Apart from energy prices, there are also plenty of other things happening. Both in the Netherlands and in Flanders, Belgium, attention is being paid to housing refugees. The Dutch Employers' Network Agriculture and Horticulture provides an update. They write, among other things: "On the basis of the Temporary Protection Directive for Ukrainians, refugees are entitled to care, education and access to the labor market, in addition to housing. The latter will most likely be possible as of 1 April next. This will happen through a temporary exemption from the obligation to have a work permit. Instead, there will be an obligation to report. Practical matters such as applying for a BSN, compulsory health insurance, and a bank account will be discussed further in the coming weeks."
The Flemish Task Force for Ukraine is looking for farmers and horticulturalists to find sustainable solutions for refugees from Ukraine after the initial emergency shelter. A digital housing tool was developed for this purpose on www.vlaanderenhelptoekraine.be, Boerenbond shares. A total of 18,000 sustainable accommodation locations are being sought.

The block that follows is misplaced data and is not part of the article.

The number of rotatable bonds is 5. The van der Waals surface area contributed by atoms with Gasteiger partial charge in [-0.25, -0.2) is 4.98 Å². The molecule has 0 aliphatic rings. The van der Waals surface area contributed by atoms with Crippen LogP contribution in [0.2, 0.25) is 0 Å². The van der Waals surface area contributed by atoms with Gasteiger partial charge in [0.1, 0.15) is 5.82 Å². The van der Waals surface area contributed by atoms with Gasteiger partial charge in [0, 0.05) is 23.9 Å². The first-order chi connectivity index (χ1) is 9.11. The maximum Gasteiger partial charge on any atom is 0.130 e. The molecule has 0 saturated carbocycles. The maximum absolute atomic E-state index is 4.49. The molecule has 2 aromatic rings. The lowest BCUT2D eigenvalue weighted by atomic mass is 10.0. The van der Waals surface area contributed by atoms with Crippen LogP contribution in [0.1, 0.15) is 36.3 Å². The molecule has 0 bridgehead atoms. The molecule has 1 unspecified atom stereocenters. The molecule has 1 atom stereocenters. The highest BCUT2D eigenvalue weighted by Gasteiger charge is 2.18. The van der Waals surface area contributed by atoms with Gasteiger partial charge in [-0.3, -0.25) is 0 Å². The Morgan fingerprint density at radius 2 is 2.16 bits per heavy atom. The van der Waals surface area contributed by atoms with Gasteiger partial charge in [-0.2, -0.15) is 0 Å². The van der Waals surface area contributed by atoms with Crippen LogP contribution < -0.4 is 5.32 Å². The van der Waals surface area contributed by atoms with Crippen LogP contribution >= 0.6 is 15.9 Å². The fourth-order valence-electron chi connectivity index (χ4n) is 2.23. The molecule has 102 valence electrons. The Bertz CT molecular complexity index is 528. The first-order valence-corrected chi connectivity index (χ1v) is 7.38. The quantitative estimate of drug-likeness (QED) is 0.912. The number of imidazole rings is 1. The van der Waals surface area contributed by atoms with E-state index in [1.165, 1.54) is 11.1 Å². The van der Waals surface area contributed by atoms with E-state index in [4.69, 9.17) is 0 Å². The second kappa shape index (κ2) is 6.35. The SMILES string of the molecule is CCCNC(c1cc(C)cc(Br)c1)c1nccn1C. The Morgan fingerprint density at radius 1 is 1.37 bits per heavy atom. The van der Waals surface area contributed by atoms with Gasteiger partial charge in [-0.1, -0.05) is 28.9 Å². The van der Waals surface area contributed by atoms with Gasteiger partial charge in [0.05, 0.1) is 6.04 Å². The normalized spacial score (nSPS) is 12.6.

Trade with Russia, Ukraine, and surrounding countries is halted or seriously hampered. CBS shares statistics showing that in 2021 over 3000 Dutch companies exported products to Russia. Almost 2000 companies imported products from Russia. Flowers, raw materials, agricultural products, and machinery are mentioned.
The NOS reported a border blockade between Poland and Belarus by protesters since Saturday morning. Hundreds of trucks were soon stuck in traffic jams as a result of the blockade. "Every euro of trade with Russia kills Ukrainian citizens", the NOS reported.
The Dutch embassy in Moscow and the Consulate General in St. Petersburg are organizing a webinar on Tuesday 22 March, in cooperation with the Netherlands Enterprise Agency (RVO), on doing business in or with Russia. Read more about the webinar program and register here.